Owner of firm under INAC ‘kickback’ probe linked to Cayman Islands investment fund which targeted First Nation dollars

Usand head Sean McCoshen was listed as a “team member” of Cayman Islands-based fund and identified with Turtle Island Funds which targeted First Nation dollars.

(Screenshot from the now shuttered website for the Cayman Islands-based Turtle Island Funds. The website was shut down this week following queries from APTN.)

Editor’s note: This story was updated on Thursday to include information that Usand has now issued a notice under the Defamation Act against APTN and the company’s claim an internal document referred to in story was a draft and never seen by Sean McCoshen.

Jorge Barrera
APTN National News
The owner of a financial company currently under investigation by Indigenous Affairs was linked to a Cayman Islands-based firm which offered an investment fund that used “sovereign tax immunity” as a hook to entice dollars from Canadian First Nations into offshore accounts.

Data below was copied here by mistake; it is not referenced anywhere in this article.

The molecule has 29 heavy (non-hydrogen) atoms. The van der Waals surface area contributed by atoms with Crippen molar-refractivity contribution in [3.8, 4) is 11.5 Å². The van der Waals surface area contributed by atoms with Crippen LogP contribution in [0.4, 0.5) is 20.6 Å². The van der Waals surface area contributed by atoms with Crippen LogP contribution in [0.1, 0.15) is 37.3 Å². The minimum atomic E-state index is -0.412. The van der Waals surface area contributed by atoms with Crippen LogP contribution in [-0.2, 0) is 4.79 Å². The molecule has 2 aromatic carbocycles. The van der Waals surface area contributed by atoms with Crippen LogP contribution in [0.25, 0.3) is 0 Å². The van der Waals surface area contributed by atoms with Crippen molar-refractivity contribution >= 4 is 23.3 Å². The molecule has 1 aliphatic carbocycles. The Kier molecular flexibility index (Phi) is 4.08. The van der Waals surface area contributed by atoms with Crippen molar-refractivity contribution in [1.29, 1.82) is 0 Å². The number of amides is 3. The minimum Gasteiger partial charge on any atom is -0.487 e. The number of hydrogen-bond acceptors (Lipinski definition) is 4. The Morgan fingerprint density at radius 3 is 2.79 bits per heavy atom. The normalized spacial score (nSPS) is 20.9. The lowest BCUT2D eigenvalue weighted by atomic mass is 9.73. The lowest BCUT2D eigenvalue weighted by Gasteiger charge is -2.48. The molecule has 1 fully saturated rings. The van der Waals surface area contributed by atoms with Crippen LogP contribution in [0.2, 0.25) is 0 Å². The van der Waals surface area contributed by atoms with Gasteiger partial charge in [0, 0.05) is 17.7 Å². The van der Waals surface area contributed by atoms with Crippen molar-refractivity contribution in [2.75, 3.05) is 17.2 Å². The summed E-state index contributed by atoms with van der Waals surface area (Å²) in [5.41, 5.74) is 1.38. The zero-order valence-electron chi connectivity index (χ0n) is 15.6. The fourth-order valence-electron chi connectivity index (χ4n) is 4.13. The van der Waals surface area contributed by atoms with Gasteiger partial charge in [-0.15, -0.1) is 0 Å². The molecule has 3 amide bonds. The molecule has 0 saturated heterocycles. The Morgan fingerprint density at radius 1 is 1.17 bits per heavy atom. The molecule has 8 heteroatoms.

Winnipeg-based Usand Group is currently being investigated by Indigenous Affairs for allegations it used kickbacks to secure financial deals with First Nation communities.

Usand operates mainly as a broker between First Nations seeking funds and banks willing to lend. Usand has arranged several loans for First Nations through the Bank of Montreal.

Read APTN’s original report on Usand and the kickback allegations

The company is owned by Sean McCoshen, a Winnipeg investment banker who claims in Usand’s promotional material to have worked deals involving Bedouin clans in Abu Dhabi, the capital of the United Arab Emirates. The firm still features endorsements from former Peguis First Nation chief Glen Hudson and former Assembly of First Nations national chief Ovide Mercredi, who is currently the president of the Manitoba NDP.

Until this past Monday, McCoshen was listed as one of the “team” members of a Cayman Islands mutual fund called Worldwin Funds SPC. McCoshen’s name was linked to a sub-fund called Turtle Island Funds which was geared to attract dollars from First Nations in Canada.